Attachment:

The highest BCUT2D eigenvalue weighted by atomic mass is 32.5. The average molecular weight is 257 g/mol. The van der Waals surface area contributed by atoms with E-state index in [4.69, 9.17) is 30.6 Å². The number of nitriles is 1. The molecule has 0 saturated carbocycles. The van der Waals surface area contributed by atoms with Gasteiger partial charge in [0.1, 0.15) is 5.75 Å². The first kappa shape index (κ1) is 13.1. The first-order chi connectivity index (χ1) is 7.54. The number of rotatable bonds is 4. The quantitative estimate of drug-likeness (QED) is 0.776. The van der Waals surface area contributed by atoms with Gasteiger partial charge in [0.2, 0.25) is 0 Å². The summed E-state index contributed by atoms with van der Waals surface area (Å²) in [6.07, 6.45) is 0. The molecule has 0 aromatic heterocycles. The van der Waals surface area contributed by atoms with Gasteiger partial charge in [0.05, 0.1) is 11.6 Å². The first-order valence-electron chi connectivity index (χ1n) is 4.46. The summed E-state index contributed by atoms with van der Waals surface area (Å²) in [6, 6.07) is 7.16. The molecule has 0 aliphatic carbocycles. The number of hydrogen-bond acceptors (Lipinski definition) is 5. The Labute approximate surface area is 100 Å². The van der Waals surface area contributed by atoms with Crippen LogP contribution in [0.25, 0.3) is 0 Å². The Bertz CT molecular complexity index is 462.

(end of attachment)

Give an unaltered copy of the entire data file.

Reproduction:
The highest BCUT2D eigenvalue weighted by atomic mass is 32.5. The average molecular weight is 257 g/mol. The van der Waals surface area contributed by atoms with E-state index in [4.69, 9.17) is 30.6 Å². The number of nitriles is 1. The molecule has 0 saturated carbocycles. The van der Waals surface area contributed by atoms with Gasteiger partial charge in [0.1, 0.15) is 5.75 Å². The first kappa shape index (κ1) is 13.1. The first-order chi connectivity index (χ1) is 7.54. The number of rotatable bonds is 4. The quantitative estimate of drug-likeness (QED) is 0.776. The van der Waals surface area contributed by atoms with Gasteiger partial charge in [0.2, 0.25) is 0 Å². The summed E-state index contributed by atoms with van der Waals surface area (Å²) in [6.07, 6.45) is 0. The molecule has 0 aromatic heterocycles. The van der Waals surface area contributed by atoms with Gasteiger partial charge in [0.05, 0.1) is 11.6 Å². The first-order valence-electron chi connectivity index (χ1n) is 4.46. The summed E-state index contributed by atoms with van der Waals surface area (Å²) in [6, 6.07) is 7.16. The molecule has 0 aliphatic carbocycles. The number of hydrogen-bond acceptors (Lipinski definition) is 5. The Labute approximate surface area is 100 Å². The van der Waals surface area contributed by atoms with Crippen LogP contribution in [0.25, 0.3) is 0 Å². The Bertz CT molecular complexity index is 462.